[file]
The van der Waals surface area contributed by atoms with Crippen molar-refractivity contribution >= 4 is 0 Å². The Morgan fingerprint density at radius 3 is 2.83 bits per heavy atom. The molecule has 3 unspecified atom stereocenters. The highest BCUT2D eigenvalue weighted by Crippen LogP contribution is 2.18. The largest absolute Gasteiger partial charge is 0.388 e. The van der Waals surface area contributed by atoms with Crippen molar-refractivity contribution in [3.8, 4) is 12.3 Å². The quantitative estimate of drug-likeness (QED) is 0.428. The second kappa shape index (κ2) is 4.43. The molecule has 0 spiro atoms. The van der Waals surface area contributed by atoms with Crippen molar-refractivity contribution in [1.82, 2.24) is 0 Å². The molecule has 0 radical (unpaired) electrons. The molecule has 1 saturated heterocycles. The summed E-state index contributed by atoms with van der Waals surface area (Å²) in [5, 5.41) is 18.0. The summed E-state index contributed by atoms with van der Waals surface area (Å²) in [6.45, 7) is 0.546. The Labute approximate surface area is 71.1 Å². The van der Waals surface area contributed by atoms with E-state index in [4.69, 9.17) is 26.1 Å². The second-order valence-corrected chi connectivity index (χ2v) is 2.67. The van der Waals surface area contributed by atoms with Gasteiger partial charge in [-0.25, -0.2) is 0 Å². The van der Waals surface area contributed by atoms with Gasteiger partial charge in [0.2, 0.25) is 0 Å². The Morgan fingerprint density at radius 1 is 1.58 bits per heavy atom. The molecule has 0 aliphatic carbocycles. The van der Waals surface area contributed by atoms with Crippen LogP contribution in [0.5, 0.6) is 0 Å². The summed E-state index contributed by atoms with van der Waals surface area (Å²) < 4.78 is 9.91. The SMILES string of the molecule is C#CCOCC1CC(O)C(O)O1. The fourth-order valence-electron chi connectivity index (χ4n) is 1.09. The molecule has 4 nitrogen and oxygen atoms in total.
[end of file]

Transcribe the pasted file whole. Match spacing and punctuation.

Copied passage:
The van der Waals surface area contributed by atoms with Crippen molar-refractivity contribution >= 4 is 0 Å². The Morgan fingerprint density at radius 3 is 2.83 bits per heavy atom. The molecule has 3 unspecified atom stereocenters. The highest BCUT2D eigenvalue weighted by Crippen LogP contribution is 2.18. The largest absolute Gasteiger partial charge is 0.388 e. The van der Waals surface area contributed by atoms with Crippen molar-refractivity contribution in [3.8, 4) is 12.3 Å². The quantitative estimate of drug-likeness (QED) is 0.428. The second kappa shape index (κ2) is 4.43. The molecule has 0 spiro atoms. The van der Waals surface area contributed by atoms with Crippen molar-refractivity contribution in [1.82, 2.24) is 0 Å². The molecule has 0 radical (unpaired) electrons. The molecule has 1 saturated heterocycles. The summed E-state index contributed by atoms with van der Waals surface area (Å²) in [5, 5.41) is 18.0. The summed E-state index contributed by atoms with van der Waals surface area (Å²) in [6.45, 7) is 0.546. The Labute approximate surface area is 71.1 Å². The van der Waals surface area contributed by atoms with E-state index in [4.69, 9.17) is 26.1 Å². The second-order valence-corrected chi connectivity index (χ2v) is 2.67. The van der Waals surface area contributed by atoms with Gasteiger partial charge in [-0.25, -0.2) is 0 Å². The van der Waals surface area contributed by atoms with Gasteiger partial charge in [0.2, 0.25) is 0 Å². The Morgan fingerprint density at radius 1 is 1.58 bits per heavy atom. The molecule has 0 aliphatic carbocycles. The van der Waals surface area contributed by atoms with Crippen LogP contribution in [0.5, 0.6) is 0 Å². The summed E-state index contributed by atoms with van der Waals surface area (Å²) < 4.78 is 9.91. The SMILES string of the molecule is C#CCOCC1CC(O)C(O)O1. The fourth-order valence-electron chi connectivity index (χ4n) is 1.09. The molecule has 4 nitrogen and oxygen atoms in total.